The Paralyzing Silence

As I sit here and write this I don’t whether to call it the end or the beginning of my story. I’ve been graduated from college for four months now and miss the student lifestyle. The enlightened discussions, the sense of purpose, the late nights, the term papers, intellectual expansion: all gone. I was lucky towards the end. My university job hired me on as a temp worker, and I genuinely enjoyed those who I worked with, and yet something massive kept looming on the horizon, vastly obscuring my future. I’ve been awaiting my Peace Corps. acceptance and placement for over nine months and with every question from a friend or colleague I feel it return. A painful and anxious tightness reigns as a spiteful king in the area that lies directly over my sternum. As the months have passed, and as the curious continue to ask the dreaded question: “have you heard anything?”  the coil in my chest tightens. No. I haven’t. I don’t know. The lack of information feels suffocating. I feel as though I’ve been holding my breathe for nine months. It’s been over a year since I turned in my application and now that my final day at work and in my life of certainty approaches my vision of the future steadily evolves into a depressing reflection of my past expectations. There is no Plan B. I’ve put all my faith into the Peace Corp. Every morning I wake with a start and check my email for any type of news…nothing… for nine months. The one thing in the world I want most, I can not obtain, no matter who I call or email, the answer is always silence. I am paralyzed in the silence.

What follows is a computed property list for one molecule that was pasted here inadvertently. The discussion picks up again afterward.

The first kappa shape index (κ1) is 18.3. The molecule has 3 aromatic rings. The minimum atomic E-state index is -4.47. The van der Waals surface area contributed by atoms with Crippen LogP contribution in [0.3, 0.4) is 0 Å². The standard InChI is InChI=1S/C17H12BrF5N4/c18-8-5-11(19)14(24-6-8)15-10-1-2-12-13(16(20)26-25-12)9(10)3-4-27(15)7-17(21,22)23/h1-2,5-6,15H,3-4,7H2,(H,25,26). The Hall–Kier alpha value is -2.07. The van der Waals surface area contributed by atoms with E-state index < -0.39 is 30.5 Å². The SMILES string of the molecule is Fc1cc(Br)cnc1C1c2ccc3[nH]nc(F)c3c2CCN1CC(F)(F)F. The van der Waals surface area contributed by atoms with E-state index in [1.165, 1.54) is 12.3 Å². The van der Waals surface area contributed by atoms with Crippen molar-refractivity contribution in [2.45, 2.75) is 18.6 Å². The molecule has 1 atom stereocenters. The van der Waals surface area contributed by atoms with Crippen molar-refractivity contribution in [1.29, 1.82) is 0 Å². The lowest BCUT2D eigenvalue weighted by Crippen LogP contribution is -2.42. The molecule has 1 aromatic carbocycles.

It was after a close friend had called me with news that I snapped. She was also applying with the Peace Corp and had just received her placement: Zambia. I swallowed the fierce emotion that embodied my initial reaction and congratulated her. And I was happy for her, but the coil that lay just above my heart had no more room to compress itself into my chest cavity. I hung up the phone and drove. The fog was lining the Northern horizon as a pale orange sun sank; I sped towards it, feeling as though it was mirroring my sense of the impending listlessness and dread that lie in my future. Tears ran as a guttural grasp escaped me and hung heavy in the silent interior of my car as the grey mist began to envelop its exterior. Stress dreams overtook my nights afterwards.

Until the day the coil in my chest sprung loose.

I was counting down the last half and hour at work after an average and had been an uneventful day when it came fast and without notice. I absentmindedly checked my phone. An email. Titled: Congratulations. My country was in bold type: Costa Rica.

My face flushed red and hot. I shook. Disbelief and relief overtook my body.

And then finally, I could breathe.

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